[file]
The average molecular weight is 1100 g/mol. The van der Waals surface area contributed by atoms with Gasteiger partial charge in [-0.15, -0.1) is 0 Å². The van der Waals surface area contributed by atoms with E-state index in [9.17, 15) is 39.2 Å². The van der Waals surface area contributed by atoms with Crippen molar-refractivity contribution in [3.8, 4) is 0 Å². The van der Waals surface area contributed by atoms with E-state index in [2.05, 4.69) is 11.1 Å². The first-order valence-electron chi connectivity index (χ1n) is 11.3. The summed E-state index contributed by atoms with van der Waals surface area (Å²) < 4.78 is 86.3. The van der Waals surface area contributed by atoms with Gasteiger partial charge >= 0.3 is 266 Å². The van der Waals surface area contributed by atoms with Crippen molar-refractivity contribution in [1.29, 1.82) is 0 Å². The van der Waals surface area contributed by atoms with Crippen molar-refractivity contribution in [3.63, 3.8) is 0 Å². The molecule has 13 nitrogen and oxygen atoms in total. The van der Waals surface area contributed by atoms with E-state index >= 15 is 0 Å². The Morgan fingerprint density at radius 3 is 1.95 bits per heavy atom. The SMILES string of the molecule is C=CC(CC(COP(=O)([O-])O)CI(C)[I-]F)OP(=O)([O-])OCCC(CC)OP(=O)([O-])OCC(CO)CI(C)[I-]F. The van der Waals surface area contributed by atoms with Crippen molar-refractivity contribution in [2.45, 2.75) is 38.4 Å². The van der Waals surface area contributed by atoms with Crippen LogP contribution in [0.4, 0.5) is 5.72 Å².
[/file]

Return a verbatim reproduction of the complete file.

The average molecular weight is 1100 g/mol. The van der Waals surface area contributed by atoms with Gasteiger partial charge in [-0.15, -0.1) is 0 Å². The van der Waals surface area contributed by atoms with E-state index in [9.17, 15) is 39.2 Å². The van der Waals surface area contributed by atoms with Crippen molar-refractivity contribution in [3.8, 4) is 0 Å². The van der Waals surface area contributed by atoms with E-state index in [2.05, 4.69) is 11.1 Å². The first-order valence-electron chi connectivity index (χ1n) is 11.3. The summed E-state index contributed by atoms with van der Waals surface area (Å²) < 4.78 is 86.3. The van der Waals surface area contributed by atoms with Gasteiger partial charge >= 0.3 is 266 Å². The van der Waals surface area contributed by atoms with Crippen molar-refractivity contribution in [1.29, 1.82) is 0 Å². The van der Waals surface area contributed by atoms with Crippen molar-refractivity contribution in [3.63, 3.8) is 0 Å². The molecule has 13 nitrogen and oxygen atoms in total. The van der Waals surface area contributed by atoms with E-state index >= 15 is 0 Å². The Morgan fingerprint density at radius 3 is 1.95 bits per heavy atom. The SMILES string of the molecule is C=CC(CC(COP(=O)([O-])O)CI(C)[I-]F)OP(=O)([O-])OCCC(CC)OP(=O)([O-])OCC(CO)CI(C)[I-]F. The van der Waals surface area contributed by atoms with Crippen molar-refractivity contribution in [2.45, 2.75) is 38.4 Å². The van der Waals surface area contributed by atoms with Crippen LogP contribution in [0.4, 0.5) is 5.72 Å².